Bruce Collins, Evangelist

The personal website of Bruce Collins

Make it Taste Good
No grain offering which you bring to the LORD shall be made with leaven, for you shall burn no leaven nor any honey in any offering to the LORD made by fire. As for the offering of the firstfruits, you shall offer them to the LORD, but they shall not be burned on the altar for a sweet aroma. And every offering of your grain offering you shall season with salt; you shall not allow the salt of the covenant of your God to be lacking from your grain offering. With all your offerings you shall offer salt. (Leviticus 2:11-13 NKJV)
Importance of Following the Recipe
Have you ever gone to a family reunion and had something on the buffet table seem like a little bit of heaven it tasted so good?  So you ask the cook for the recipe and she or he gives it to you.  You make the recipe at home, but your family thinks it tastes like cardboard and they aren’t impressed at all.  They ask you, “Why doesn’t this taste like what we ate at the family reunion?”  And you respond, “Well the recipe called for a lot of sugar and I didn’t think that was healthy so I cut back on the amount I used.  As a matter of fact, I substituted honey for some of the sugar.  The recipe called for butter but butter is so expensive that I used margarine.  The recipe called for more salt than I thought was good for us, so I didn’t use the full amount.   So this should be healthier than what you ate at the reunion and I thought it would taste just as good.”  But of course it doesn’t because you did not follow the directions. 
The Meal (or Grain) Offering
Some of the grain offering was burned on the altar as a memorial portion for the Lord, but most of it was eaten by the priests.  Most people like things that are either salty or sweet, and some of us like things that are both salty and sweet.  (I am craving a Baby Ruth candy bar right now.)  The Lord had a recipe for the grain offering that would make it taste good for the priests that ate it but his recipe left out the leaven and the honey and added the salt.
Now I may be speculating here but honey is a natural sweetener that requires no processing to taste good and is representative of things that appeal to the flesh.  Eating a little usually makes us yearn for more. Leaven or yeast in the Bible speaks of that which puffs up and which permeates the whole loaf of bread.  I suggest it speaks of the evil of pride. The meal offering is to be without yeast.  So apparently this offering which does have oil in it must be a kind of soft cracker.  Salt in the Bible speaks of the kind of righteousness that makes us want and need water.  Water speaks of the blessings of the Holy Spirit.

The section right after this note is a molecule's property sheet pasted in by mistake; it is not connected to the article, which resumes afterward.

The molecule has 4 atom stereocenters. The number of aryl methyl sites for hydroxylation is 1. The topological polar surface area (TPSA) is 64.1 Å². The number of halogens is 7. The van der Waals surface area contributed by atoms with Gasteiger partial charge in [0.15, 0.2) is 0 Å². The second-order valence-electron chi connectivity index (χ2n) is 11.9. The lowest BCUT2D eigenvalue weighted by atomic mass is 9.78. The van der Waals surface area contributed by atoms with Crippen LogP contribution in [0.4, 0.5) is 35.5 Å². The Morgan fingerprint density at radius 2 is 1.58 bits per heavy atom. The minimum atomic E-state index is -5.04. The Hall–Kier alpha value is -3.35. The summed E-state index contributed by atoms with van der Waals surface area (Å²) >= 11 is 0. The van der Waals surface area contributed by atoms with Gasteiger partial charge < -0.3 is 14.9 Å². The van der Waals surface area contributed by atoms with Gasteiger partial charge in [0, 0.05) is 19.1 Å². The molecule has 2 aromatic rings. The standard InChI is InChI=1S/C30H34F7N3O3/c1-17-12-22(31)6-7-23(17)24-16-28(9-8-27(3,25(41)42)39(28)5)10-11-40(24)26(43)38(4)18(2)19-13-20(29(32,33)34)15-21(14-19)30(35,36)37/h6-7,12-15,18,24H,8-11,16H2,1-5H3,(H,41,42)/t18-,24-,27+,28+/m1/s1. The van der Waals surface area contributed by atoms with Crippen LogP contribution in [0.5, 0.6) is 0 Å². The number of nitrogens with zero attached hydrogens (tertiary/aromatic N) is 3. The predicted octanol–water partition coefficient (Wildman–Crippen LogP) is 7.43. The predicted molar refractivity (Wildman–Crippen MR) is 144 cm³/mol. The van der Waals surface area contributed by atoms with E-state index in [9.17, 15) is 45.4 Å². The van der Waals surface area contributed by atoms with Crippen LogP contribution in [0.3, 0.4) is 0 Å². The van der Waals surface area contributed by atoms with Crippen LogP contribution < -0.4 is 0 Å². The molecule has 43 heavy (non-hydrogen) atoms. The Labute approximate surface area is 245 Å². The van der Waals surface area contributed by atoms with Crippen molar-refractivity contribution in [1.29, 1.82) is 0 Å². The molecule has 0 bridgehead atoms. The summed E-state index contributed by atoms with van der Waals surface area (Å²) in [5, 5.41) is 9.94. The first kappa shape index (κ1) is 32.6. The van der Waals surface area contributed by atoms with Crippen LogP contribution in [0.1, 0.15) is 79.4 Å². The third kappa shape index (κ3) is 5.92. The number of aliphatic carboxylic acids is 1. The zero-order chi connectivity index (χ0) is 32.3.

So God has given the Iraelites a recipe that is instructive in a symbolic way.  But while He has asked for denial he has also provided for satisfaction.  This meal or grain offering would not only taste good but it would be good for a person. Altering the recipe might make the meal offering more appealing to some, but it would not teach the lesson that God wants to teach us.  If we alter the recipe,  God would not be happy and we might not like the result.
Are we Altering the Recipe?
I wonder how the Lord views churches as they are organized today.  Have we kept out the leaven and the honey and made sure there is the right amount of salt in our congregations?  We may taste good and we may appear to be successful from the standpoint of numbers, but will the Lord look at us like He does the church of Laodicea in Revelation 3?  Will He want to “spue thee out of my mouth (Revelation 3:16 KJV)?” Or will we be like the church of Philadelphia (brotherly love), “I know your works. See, I have set before you an open door, and no one can shut it; for you have a little strength, have kept My word, and have not denied My name  (Revelation 3:8 NKJV).”  They kept or guarded His word, they considered His name or authority important.
I could go through a laundry list of things where I think churches in the developed nations have deviated from the pattern of the New Testament Church as seen in the Acts of the Apostles and as taught in Paul’s epistles.  However, since the souls of men and women and boys and girls are so important to God and since there are so many dying in wars and plagues and accidents, I  will only touch on the way that the Gospel is preached.  
I personally intend to keep “preaching” the Gospel.  I don’t plan on “sharing” it.  I share my financial resources,  my pizza,  and my time.  But I preach the gospel.  I still preach heaven and hell.  I still preach sin.  I still preach that you must be born again to be prepared for time and for eternity.  I am really not sure that the unsaved really want to “share” in that until the Holy Spirit convicts them of their need.  Even Peter told a man who had believed in the power of the Gospel but not in the Person Who saves, “You have neither part nor portion in this matter, for your heart is not right in the sight of God  (Acts 8:21 NKJV).”   In addition, I am not going to tell people that there is nothing that they can do to merit God’s salvation and then tell them to do something to get saved.  When they ask the question,  “What must I do to be saved?”  I am going to give them the scriptural answer, “Believe on the Lord Jesus Christ, and you will be saved (Acts 16:31 NKJV).”   I still believe that people who want to be saved need to be asked if it is TRUE that Christ died for the ungodly.  Most people have no trouble believing what they are convinced is true.  After they believe that truth there is much that they will likely want to do to please the Lord.  
Let’s keep the honey and the leaven out of the Gospel and let’s keep the gospel seasoned with salt.
Bruce Collins
Meditation for the week of April 3, 2022

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